Disabled People Tell UN That UK Is Failing On CRPD
Successive British governments and other public bodies are failing to fulfil pledges they signed up to under a major international disability rights convention, campaigners have told a United Nations (UN) committee.
The committee is reviewing the United Kingdom’s (UK) progress in implementing the UN Convention on the Rights of Persons with Disabilities – which the UK signed in 2009.
A range of disability rights groups have submitted a “shadow report” to the UN Committee on the Rights of Persons with Disabilities after extensive consultation with disabled people.
It argues that there is “little evidence that the UK government is consistently taking account” of the convention in developing policy and making decisions – and that ministers explicitly rejected it in developing key legislation such as the Care Act 2014.
Liz Sayce, chief executive of Disability Rights UK, said:
“When the UK ratified the convention in 2009 millions of disabled people hoped for a new era of equality, fair treatment and the opportunity to take full part in society, like all other citizens. Sadly, successive Governments have often failed to take account of disabled people’s rights when making policy; and have introduced some policies that actually make things much worse.
Examples are the 2008 expansion of compulsory mental health treatment to the community – which research shows has had no beneficial effects but has infringed human rights; and, more recently, cuts to social care, which have made it harder for many disabled people to live independently and take part in their communities.
“Governments have introduced stand-alone measures that are helpful – for instance, recently making apprenticeships more flexible so more disabled people can get started on their careers; or introducing peer support to give more tailored employment help – but overall we are not seeing the ‘progressive realisation of rights’ that the Convention expects.
Liz Sayce added:
“Every day we hear about practices that fly in the face of the convention’s principles and that affect the chances of disabled people enjoying their basic human rights and being part of our society as equal citizens.”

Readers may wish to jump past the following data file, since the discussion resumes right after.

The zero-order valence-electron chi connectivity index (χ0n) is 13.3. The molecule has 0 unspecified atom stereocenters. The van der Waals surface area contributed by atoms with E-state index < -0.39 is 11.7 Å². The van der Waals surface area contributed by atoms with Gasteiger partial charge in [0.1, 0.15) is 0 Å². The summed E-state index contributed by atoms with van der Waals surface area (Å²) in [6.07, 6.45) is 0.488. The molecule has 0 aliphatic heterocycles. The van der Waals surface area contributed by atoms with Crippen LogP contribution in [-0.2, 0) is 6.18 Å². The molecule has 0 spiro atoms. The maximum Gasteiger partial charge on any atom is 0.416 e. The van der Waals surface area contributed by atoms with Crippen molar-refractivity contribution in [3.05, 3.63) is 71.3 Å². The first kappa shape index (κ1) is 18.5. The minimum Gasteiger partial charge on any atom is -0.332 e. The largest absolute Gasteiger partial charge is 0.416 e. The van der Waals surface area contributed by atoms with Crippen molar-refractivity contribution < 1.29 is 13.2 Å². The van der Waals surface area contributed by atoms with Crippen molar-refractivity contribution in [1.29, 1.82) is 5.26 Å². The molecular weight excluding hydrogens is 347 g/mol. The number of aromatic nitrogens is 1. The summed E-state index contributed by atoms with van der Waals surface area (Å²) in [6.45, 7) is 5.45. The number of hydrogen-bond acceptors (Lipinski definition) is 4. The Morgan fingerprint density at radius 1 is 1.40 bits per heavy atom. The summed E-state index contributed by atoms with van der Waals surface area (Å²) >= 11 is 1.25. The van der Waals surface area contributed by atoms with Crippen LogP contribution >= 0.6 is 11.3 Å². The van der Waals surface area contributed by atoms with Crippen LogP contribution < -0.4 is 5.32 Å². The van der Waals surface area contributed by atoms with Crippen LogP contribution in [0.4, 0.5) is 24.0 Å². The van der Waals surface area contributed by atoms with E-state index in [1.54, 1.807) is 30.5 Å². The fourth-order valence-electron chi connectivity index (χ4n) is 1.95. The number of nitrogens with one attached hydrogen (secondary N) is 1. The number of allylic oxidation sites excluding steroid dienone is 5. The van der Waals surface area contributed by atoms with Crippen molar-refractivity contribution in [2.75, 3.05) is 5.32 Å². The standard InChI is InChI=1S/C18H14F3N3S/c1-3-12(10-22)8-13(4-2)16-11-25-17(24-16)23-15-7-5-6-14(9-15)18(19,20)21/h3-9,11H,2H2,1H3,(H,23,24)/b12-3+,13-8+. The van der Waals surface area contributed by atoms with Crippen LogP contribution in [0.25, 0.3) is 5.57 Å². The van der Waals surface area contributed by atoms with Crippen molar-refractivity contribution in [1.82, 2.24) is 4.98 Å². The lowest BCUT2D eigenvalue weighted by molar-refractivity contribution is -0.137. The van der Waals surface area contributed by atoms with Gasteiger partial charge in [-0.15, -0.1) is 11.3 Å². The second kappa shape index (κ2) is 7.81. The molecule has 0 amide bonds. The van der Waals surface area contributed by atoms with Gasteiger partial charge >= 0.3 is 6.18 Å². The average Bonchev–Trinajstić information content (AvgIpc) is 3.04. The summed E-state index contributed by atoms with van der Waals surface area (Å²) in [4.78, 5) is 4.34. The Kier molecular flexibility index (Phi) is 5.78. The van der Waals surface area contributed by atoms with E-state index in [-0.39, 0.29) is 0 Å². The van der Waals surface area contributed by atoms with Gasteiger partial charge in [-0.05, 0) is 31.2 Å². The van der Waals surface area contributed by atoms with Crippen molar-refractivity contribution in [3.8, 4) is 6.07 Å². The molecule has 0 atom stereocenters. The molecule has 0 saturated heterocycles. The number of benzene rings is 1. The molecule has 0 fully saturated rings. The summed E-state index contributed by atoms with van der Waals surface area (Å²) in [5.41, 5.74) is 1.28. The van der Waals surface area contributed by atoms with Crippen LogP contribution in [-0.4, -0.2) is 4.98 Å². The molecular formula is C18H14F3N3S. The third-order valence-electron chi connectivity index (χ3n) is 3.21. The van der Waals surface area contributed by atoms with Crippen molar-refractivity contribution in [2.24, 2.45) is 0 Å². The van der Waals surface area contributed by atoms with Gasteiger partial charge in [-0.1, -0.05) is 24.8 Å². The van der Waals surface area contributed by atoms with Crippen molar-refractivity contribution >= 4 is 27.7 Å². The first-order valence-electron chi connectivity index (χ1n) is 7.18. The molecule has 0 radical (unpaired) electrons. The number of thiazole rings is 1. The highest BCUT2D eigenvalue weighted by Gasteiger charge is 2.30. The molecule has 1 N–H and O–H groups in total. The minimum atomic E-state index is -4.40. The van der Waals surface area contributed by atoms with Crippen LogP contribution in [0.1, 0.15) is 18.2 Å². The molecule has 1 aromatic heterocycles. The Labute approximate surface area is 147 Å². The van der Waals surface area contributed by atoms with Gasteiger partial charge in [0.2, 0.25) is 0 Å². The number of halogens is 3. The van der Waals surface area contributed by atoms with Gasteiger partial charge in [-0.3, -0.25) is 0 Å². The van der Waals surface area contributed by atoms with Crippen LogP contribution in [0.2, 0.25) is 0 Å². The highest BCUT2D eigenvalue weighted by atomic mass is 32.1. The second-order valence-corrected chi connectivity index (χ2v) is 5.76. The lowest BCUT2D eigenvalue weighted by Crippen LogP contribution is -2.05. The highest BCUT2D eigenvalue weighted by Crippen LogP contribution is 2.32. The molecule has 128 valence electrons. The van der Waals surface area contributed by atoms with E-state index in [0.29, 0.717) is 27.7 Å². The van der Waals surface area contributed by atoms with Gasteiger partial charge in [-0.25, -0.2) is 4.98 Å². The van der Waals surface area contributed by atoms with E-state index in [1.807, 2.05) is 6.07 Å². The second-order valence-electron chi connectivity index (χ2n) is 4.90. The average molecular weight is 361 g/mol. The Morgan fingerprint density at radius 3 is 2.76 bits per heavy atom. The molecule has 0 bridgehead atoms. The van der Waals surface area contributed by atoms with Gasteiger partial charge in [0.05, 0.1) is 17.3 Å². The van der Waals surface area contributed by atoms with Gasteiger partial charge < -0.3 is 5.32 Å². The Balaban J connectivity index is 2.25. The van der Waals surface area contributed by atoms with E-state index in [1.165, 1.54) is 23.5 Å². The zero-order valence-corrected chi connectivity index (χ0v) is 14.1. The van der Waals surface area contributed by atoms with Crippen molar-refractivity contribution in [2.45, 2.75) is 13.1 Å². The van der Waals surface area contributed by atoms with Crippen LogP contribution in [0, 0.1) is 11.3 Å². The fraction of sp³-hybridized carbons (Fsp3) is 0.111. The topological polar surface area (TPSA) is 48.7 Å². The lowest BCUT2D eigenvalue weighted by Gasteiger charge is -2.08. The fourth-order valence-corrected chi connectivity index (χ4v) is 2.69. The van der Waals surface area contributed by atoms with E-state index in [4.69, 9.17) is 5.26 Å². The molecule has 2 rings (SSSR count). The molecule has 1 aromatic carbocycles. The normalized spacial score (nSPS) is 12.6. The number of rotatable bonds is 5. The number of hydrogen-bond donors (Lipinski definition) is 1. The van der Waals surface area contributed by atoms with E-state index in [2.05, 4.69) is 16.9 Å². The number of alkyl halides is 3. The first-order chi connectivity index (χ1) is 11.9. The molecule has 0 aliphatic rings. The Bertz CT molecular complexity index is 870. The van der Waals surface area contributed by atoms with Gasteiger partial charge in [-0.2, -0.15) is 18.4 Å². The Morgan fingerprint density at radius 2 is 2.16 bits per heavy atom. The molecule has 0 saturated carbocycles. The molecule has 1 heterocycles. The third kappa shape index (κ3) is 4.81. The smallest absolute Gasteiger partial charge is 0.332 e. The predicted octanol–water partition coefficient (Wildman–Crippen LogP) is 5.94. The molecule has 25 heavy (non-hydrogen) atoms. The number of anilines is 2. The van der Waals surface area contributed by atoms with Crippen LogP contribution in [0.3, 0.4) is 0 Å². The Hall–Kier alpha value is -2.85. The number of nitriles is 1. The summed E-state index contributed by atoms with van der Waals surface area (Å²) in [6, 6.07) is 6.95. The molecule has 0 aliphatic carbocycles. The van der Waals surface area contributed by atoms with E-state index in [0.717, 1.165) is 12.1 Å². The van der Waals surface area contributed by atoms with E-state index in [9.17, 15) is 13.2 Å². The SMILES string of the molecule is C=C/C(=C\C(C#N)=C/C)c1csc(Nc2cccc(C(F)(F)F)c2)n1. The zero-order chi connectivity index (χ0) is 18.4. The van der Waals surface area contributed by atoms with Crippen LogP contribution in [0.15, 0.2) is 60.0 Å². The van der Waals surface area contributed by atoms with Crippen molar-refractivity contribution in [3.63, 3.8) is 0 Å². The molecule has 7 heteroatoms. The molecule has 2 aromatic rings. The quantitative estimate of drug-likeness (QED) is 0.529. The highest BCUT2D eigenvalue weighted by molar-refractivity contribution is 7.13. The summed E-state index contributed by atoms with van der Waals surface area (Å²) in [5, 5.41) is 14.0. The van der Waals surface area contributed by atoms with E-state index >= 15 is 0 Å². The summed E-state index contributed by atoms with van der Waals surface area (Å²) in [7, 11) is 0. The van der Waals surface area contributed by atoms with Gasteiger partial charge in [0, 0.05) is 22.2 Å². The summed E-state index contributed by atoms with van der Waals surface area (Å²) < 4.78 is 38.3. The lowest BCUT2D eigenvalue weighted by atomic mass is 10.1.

With many health, social care and public transport services now devolved to local, regional or national organisations, the Government should do more to ensure public bodies and providers adhere to the convention, the report argues.
It says that access problems in buildings, on the street and public transport frustrate many disabled people and prevent them playing a full part in the community and earning a living.
Other concerns highlighted in the report include:
- More children in ‘special schools’ rather than mainstream education – aggravated by the failure to provide clear guidance on education and the public sector equality duty
- Rapidly growing use of compulsory detention and forced treatment powers contained in mental health legislation that are incompatible with the UN convention
- A massive shortfall in housing that meets the needs of disabled people; and, for many, no security of tenure
- The loss of investment in health and social care services which support disabled people to live independently
- Inadequate or no investigations into unexpected deaths of disabled people in the care of the state – particularly those with learning disabilities or mental health problems
- Delays in implementing requirements for reasonable adjustments that allow disabled people to work and use services
- Huge concerns about the level of hate speech and hate crime – aggravated by public figures and journalists using language that leads some to see disabled people as scroungers
- A tendency by public bodies to focus on processes rather than meaningful outcomes when fulfilling their legal duty to eliminate discrimination and promote equality.
Sue Bott, deputy chief executive of DRUK, who led on the report added:
“We have drawn on the experiences of disabled people across the UK to present a full picture of our daily lives and the impediments that prevent so many fulfilling their potential and living full, independent lives. Whether you look at the shockingly low average life expectancy of people with learning disabilities or the sheer poverty of disabled people, it is clear that progress towards real equality continues to be patchy and torturous.
“We urge the UK Government and the devolved administrations to work constructively with this welcome inquiry by a team of international experts. More importantly, they must then work with disabled people and act on the UN team’s conclusions and recommendations.”
The report – which combines two separate documents focusing on England and Wales and Scotland – was produced with support from the Equality and Human Rights Commission and the Scottish Human Rights Commission. Disability Rights UK, Disability Wales and Inclusion Scotland led the work.